La selva de Zonia is a heartfelt, visually stunning picture book from Caldecott Honor and Robert F. Sibert Medal winner Juana Martinez-Neal illuminates a young girl’s day of play and adventure in the lush rain forest of Peru.
Explora las maravillas de la Amazonía con Zonia, una niña asháninka, cuyas alegres aventuras en la selva se interrumpen un día por un misterioso y desconcertante descubrimiento. La selva es el hogar de Zonia. Es su jardín y su patio, su vecindario y su parque. Cada mañana, la selva llama a Zonia. Cada mañana, ella responde: le dice “hola” a la familia de perezosos, saluda al oso hormiguero, da una carrera con el veloz jaguar…
Una mañana, la selva llama a Zonia con una voz diferente, una voz de preocupación. Esta es la historia de esa inesperada mañana.
Zonia’s home is the Amazon rain forest, where it is always green and full of life. Every morning, the rain forest calls to Zonia, and every morning, she answers. She visits the sloth family, greets the giant anteater, and runs with the speedy jaguar. But one morning, the rain forest calls to her in a troubled voice. How will Zonia answer?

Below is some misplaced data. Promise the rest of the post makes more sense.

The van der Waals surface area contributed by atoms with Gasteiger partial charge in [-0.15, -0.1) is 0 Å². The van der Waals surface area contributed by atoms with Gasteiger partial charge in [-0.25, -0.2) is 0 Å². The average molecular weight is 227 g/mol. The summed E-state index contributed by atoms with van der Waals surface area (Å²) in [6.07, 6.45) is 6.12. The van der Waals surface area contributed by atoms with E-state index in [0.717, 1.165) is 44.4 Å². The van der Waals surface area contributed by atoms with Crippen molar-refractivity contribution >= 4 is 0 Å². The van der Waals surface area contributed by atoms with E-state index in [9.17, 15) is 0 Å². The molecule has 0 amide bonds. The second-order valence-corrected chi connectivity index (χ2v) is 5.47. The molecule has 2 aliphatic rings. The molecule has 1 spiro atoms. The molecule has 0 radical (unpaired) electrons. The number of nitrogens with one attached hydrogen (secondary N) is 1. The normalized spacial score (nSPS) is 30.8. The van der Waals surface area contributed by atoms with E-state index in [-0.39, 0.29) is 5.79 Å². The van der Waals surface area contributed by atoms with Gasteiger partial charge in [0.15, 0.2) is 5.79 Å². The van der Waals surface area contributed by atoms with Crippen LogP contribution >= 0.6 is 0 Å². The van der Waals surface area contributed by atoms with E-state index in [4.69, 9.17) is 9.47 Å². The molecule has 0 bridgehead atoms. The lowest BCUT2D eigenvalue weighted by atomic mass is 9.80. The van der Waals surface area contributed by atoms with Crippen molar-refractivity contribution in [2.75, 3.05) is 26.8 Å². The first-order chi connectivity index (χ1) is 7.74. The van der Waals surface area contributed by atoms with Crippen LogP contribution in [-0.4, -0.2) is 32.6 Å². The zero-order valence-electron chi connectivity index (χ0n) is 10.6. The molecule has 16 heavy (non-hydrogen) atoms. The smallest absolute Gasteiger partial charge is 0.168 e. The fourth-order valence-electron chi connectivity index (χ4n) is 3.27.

Acclaimed author-illustrator Juana Martinez-Neal explores the wonders of the rain forest with Zonia, an Asháninka girl, in her joyful outdoor adventures. The engaging text emphasizes Zonia’s empowering bond with her home, while the illustrations—created on paper made from banana bark—burst with luxuriant greens and delicate details. Illuminating back matter includes a translation of the story in Asháninka, information on the Asháninka community, and resources on the Amazon rain forest and its wildlife.
About the Author/Illustrator:
Juana Martinez-Neal writes and illustrates books for young readers. Alma and How She Got Her Name (Candlewick Press) was her debut picture book as an author-illustrator, and was awarded the 2019 Caldecott Honor. She is also the illustrator of La Princesa and the Pea (written by Susan M. Elya, Putnam/Penguin), winner of the 2018 Pura Belpré Medal for Illustration, and Fry Bread: A Native American Family Story (written by Kevin Noble Maillard, Roaring Brook Press), winner of the 2020 Robert F. Sibert Medal.
She was born in the busy city of Lima, the capital of Peru, and now lives in the woods in Eastern Connecticut. Juana shares a home with her husband, two sons, daughter, two dogs (one ginormous, one minuscule), and the soul of their late cat, Kitty.